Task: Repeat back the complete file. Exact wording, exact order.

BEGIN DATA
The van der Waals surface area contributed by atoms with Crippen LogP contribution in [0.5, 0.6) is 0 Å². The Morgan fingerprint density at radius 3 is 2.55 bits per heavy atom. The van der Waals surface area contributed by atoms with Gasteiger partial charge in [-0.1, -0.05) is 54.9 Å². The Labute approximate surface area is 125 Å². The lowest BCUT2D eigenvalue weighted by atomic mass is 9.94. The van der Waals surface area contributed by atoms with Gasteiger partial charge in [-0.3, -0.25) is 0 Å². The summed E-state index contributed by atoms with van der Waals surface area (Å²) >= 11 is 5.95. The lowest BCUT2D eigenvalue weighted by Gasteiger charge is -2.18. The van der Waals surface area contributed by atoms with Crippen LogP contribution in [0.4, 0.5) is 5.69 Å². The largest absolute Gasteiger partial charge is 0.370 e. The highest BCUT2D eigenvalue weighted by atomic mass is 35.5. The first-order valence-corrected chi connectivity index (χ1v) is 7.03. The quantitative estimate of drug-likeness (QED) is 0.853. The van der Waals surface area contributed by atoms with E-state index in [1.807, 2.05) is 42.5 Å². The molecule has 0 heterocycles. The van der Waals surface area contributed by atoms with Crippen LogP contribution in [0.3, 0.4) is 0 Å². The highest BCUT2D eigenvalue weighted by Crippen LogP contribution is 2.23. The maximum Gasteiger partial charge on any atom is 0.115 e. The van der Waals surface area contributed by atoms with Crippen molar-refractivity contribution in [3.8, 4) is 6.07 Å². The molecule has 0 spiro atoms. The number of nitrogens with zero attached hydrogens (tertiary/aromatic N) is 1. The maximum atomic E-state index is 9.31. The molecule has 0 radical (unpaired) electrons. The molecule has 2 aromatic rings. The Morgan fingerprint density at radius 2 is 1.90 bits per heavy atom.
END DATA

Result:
The van der Waals surface area contributed by atoms with Crippen LogP contribution in [0.5, 0.6) is 0 Å². The Morgan fingerprint density at radius 3 is 2.55 bits per heavy atom. The van der Waals surface area contributed by atoms with Gasteiger partial charge in [-0.1, -0.05) is 54.9 Å². The Labute approximate surface area is 125 Å². The lowest BCUT2D eigenvalue weighted by atomic mass is 9.94. The van der Waals surface area contributed by atoms with Gasteiger partial charge in [-0.3, -0.25) is 0 Å². The summed E-state index contributed by atoms with van der Waals surface area (Å²) >= 11 is 5.95. The lowest BCUT2D eigenvalue weighted by Gasteiger charge is -2.18. The van der Waals surface area contributed by atoms with Crippen LogP contribution in [0.4, 0.5) is 5.69 Å². The largest absolute Gasteiger partial charge is 0.370 e. The highest BCUT2D eigenvalue weighted by atomic mass is 35.5. The first-order valence-corrected chi connectivity index (χ1v) is 7.03. The quantitative estimate of drug-likeness (QED) is 0.853. The van der Waals surface area contributed by atoms with E-state index in [1.807, 2.05) is 42.5 Å². The molecule has 0 heterocycles. The van der Waals surface area contributed by atoms with Crippen LogP contribution in [0.3, 0.4) is 0 Å². The highest BCUT2D eigenvalue weighted by Crippen LogP contribution is 2.23. The maximum Gasteiger partial charge on any atom is 0.115 e. The van der Waals surface area contributed by atoms with Crippen molar-refractivity contribution in [3.8, 4) is 6.07 Å². The molecule has 0 spiro atoms. The number of nitrogens with zero attached hydrogens (tertiary/aromatic N) is 1. The maximum atomic E-state index is 9.31. The molecule has 0 radical (unpaired) electrons. The molecule has 2 aromatic rings. The Morgan fingerprint density at radius 2 is 1.90 bits per heavy atom.